Neural and behavioral effects of subordinate-level training of novel objects across manipulations of color and spatial frequency. Journal Article uri icon



  • Perceptual expertise is marked by subordinate-level recognition of objects in the expert domain. In this study, participants learned one family of full-color, artificial objects at the subordinate (species) level and another family at the basic (family) level. Discrimination of trained and untrained exemplars was tested before and after training across several image manipulations [full-color, grayscale, low spatial frequency (LSF) and high spatial frequency (HSF)] while event-related potentials (ERPs) were recorded. Regardless of image manipulation, discrimination (indexed by d') of trained and of untrained exemplars was enhanced after subordinate-level training, but not after basic-level training. Enhanced discrimination after subordinate-level training generalized to untrained exemplars and to grayscale images and images in which LSF or HSF information was removed. After training, the N170 and N250, recorded over occipital and occipitotemporal brain regions, were both more enhanced after subordinate-level training than after basic-level training. However, the topographic distribution of enhanced responses differed across components. The N170 latency predicted reaction time after both basic-level training and subordinate-level training, highlighting an association between behavioral and neural responses. These findings further elucidate the role of the N170 and N250 as ERP indices of subordinate-level expert object processing and demonstrate how low-level manipulations of color and spatial frequency impact behavior and the N170 and N250 components independent of training or expertise.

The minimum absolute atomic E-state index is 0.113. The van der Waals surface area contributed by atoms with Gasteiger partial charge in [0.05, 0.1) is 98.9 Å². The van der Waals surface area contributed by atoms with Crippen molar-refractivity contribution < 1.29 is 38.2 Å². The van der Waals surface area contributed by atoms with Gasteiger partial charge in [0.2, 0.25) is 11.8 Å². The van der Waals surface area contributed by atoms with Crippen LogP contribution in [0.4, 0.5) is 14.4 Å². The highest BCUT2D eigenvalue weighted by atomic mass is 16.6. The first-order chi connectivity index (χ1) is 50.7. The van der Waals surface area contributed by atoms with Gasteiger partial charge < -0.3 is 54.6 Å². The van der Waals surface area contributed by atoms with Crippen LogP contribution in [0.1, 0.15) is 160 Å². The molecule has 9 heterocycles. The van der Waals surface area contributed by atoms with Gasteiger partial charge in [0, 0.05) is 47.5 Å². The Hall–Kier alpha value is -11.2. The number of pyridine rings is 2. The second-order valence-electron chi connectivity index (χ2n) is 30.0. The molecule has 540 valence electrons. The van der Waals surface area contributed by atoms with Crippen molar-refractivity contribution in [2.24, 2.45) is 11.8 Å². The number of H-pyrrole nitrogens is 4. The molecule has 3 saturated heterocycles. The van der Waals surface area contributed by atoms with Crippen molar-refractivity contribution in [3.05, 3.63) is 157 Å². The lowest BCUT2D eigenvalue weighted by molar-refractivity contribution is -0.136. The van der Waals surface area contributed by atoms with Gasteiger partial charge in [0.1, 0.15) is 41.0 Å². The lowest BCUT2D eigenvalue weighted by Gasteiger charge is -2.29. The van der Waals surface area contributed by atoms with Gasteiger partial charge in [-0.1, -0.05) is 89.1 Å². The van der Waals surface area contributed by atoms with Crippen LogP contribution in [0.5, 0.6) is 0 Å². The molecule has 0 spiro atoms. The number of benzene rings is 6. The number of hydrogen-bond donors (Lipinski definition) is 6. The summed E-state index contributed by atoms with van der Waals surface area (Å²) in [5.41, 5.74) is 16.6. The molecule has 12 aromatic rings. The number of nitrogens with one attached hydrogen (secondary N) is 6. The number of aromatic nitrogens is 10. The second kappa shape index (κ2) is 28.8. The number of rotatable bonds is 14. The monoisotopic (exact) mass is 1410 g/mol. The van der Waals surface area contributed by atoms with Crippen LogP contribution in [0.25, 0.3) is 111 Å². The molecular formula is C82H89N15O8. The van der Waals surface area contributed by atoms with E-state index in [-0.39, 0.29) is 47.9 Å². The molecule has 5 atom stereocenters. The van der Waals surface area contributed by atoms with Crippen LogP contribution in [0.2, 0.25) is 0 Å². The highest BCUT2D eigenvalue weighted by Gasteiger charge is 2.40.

publication date

  • March 2, 2018

Full Author List

  • Jones T; Hadley H; Cataldo AM; Arnold E; Curran T; Tanaka JW; Scott LS

Other Profiles